The Hottori KF line strikes a nice balance between thin and medium edged knifes. The cleaver cuts like slicing cleaver, but has some heft, like a chopping cleaver. A lot of the weight is in the handle which pulls back the center of gravity. Cleavers by their nature are nose heavy. Pulling the center of gravity back, makes the cleaver feel more nimble and agile.

The handle is one best features of the line. It is a western, but its rounded in all the right places, which makes it very comfortable.

The VG-10 is easy to sharpen, and holds the edge.

Other top stainless cleavers, are the Gesshin Ginga, Mizuno, and Tadatsuna. The Gesshin Ginga is reported to have nice fit and finish. I've got a Mizuno and Tadatsuna in carbon. Their fit and finish was quite rough. The owners of the Mizuno and Tadatsuna have been positive about their performance. If I were to pick up another cleaver, it would probably be the Mizuno. I've heard enough good things about it, to make me curious.

Jay
 

VitaminD

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Welcome to the forum.

As you noted, the Hattori is a large knife. Are you comfortable using a knife that big? It's not unusual to see a person who has bought four or five gyutos, try a different blade type. Often times it will be a cleaver. Most of the time, they can't put the cleaver down fast enough. Even people who prefer small cleavers, do not care for the larger ones. They are different beasts, from what most are used to. Because of this, the common advice on the forum has been to try a full size cleaver, like the Suien, before getting a more expensive one.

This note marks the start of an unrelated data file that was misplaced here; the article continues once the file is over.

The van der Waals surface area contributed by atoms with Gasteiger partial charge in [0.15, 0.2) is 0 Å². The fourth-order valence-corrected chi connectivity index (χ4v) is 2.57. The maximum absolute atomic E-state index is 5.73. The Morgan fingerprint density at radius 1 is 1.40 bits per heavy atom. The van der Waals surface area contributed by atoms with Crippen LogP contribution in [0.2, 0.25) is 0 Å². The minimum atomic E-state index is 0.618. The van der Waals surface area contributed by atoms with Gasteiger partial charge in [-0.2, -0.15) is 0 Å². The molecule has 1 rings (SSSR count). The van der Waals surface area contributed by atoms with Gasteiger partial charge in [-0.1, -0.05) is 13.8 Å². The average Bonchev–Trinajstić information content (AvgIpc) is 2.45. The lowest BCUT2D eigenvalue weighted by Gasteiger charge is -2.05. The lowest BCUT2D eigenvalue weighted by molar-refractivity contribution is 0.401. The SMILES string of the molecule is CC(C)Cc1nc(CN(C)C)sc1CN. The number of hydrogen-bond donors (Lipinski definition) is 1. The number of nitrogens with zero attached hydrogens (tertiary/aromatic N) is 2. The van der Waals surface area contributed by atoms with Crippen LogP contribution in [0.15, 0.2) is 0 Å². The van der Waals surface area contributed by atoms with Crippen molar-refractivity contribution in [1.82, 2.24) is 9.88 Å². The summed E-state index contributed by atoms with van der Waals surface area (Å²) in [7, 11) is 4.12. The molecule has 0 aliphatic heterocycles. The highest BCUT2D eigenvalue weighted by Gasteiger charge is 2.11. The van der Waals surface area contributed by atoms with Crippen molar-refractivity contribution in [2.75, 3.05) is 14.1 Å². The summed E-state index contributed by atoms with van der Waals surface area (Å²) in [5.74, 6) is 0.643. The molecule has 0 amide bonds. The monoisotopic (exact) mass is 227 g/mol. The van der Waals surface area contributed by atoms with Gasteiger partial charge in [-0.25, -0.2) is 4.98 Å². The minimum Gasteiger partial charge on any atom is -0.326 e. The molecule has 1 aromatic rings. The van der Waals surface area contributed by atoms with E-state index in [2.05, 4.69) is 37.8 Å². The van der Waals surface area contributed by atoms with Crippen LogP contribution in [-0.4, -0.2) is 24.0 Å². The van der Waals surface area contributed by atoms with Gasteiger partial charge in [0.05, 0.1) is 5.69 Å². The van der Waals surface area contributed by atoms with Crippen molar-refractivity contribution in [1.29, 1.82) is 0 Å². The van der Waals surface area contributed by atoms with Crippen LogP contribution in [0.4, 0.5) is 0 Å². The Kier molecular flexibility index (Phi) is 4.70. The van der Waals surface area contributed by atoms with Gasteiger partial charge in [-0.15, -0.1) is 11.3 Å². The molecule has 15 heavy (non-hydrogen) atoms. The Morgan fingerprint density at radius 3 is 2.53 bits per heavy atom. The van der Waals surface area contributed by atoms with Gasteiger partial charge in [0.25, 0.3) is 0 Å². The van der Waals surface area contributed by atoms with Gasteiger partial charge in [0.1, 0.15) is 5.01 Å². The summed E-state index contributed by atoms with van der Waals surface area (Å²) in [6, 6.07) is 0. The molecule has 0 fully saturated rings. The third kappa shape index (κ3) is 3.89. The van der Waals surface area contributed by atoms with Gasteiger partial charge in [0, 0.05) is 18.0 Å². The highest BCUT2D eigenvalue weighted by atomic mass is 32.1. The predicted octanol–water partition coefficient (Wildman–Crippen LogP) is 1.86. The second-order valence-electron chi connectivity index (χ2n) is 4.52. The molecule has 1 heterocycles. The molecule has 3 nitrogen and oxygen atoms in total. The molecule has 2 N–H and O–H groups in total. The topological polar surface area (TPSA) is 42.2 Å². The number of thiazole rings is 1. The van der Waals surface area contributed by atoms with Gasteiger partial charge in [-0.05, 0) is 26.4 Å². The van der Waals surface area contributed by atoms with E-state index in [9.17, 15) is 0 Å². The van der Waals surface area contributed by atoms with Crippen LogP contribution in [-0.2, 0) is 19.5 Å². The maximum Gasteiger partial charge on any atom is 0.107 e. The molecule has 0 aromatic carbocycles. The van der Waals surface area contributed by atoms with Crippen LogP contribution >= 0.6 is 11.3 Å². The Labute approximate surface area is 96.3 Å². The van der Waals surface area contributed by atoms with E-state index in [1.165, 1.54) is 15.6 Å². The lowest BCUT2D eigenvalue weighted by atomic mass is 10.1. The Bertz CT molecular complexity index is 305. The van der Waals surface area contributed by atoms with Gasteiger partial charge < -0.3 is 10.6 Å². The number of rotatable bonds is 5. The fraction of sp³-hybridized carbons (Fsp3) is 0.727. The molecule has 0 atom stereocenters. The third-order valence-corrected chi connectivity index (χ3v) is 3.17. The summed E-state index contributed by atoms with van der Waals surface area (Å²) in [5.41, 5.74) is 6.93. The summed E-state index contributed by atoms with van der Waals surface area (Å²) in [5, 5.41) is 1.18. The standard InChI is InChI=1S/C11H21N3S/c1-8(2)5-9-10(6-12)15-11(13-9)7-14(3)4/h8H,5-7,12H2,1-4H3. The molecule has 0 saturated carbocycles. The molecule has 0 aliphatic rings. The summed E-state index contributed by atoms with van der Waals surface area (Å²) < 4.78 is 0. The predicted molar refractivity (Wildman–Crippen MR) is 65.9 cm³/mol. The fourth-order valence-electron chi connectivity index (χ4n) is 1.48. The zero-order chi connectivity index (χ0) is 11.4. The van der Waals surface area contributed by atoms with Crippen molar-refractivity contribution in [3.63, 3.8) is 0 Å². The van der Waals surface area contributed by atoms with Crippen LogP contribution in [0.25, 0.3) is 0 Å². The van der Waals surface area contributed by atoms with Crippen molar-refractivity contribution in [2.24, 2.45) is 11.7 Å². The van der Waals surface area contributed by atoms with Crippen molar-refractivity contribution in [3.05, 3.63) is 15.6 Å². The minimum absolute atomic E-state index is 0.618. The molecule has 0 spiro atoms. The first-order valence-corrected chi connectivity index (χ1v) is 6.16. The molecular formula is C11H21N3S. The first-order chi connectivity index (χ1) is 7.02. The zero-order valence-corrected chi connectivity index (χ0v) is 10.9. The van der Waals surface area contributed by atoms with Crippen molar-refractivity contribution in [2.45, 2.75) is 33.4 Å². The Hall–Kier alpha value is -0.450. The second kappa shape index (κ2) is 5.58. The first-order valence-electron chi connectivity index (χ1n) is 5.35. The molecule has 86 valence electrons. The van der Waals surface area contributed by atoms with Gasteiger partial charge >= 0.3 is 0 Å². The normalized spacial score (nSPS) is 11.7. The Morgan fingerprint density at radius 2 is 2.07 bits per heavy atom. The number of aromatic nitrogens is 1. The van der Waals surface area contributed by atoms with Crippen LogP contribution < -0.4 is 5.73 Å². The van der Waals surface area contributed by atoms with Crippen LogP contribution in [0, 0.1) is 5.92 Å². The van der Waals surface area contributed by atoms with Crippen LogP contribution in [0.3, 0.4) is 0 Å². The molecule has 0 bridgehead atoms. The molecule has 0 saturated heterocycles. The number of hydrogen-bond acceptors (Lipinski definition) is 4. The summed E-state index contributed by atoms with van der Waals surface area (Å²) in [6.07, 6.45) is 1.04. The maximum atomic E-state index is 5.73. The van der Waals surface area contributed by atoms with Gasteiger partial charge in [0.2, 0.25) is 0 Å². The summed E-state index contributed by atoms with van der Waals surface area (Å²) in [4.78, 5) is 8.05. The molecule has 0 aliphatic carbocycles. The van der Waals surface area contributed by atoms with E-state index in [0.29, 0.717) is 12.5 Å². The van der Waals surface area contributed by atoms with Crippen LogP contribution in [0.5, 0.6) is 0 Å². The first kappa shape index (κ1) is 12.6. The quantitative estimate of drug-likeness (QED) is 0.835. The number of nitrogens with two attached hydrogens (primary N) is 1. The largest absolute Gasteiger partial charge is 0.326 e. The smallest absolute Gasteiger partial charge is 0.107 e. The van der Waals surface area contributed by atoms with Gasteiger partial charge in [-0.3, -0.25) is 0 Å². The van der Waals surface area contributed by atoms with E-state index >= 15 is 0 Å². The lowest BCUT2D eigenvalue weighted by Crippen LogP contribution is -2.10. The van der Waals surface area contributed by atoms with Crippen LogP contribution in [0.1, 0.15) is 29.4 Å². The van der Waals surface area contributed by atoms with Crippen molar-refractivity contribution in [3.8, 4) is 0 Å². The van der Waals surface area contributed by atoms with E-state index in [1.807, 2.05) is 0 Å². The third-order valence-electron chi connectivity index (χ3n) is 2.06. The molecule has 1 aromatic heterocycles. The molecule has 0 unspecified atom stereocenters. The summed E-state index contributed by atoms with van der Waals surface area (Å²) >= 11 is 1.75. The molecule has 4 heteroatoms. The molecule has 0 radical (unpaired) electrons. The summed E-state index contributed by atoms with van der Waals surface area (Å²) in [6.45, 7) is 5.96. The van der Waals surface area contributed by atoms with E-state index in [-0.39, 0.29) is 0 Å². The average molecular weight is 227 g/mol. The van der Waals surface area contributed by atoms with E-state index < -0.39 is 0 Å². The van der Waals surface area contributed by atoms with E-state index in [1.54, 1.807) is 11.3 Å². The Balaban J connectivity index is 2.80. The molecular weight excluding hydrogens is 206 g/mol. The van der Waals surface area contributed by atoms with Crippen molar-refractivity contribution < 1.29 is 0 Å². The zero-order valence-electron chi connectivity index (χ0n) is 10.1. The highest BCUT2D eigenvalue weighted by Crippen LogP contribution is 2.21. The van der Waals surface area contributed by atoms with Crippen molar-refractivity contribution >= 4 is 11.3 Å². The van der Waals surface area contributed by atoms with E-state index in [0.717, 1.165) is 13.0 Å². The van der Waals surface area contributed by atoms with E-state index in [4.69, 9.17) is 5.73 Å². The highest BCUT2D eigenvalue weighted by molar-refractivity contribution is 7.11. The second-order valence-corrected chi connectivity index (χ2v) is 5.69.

Full size cleavers tend to be rough, when it comes to fit and finish. After grinding such as large blade, it seems like most manufacturers, slap on a handle and call it good. Cleaver are ideal candidates, for the so called spa treatment. Where they are rehandled and the spine and choil are rounded.

The Hattori cleaver fit and finish is one of the best. The spine needs to be rounded, but other then that fit and finish is very good.

The Hottori KF line strikes a nice balance between thin and medium edged knifes. The cleaver cuts like slicing cleaver, but has some heft, like a chopping cleaver. A lot of the weight is in the handle which pulls back the center of gravity. Cleavers by their nature are nose heavy. Pulling the center of gravity back, makes the cleaver feel more nimble and agile.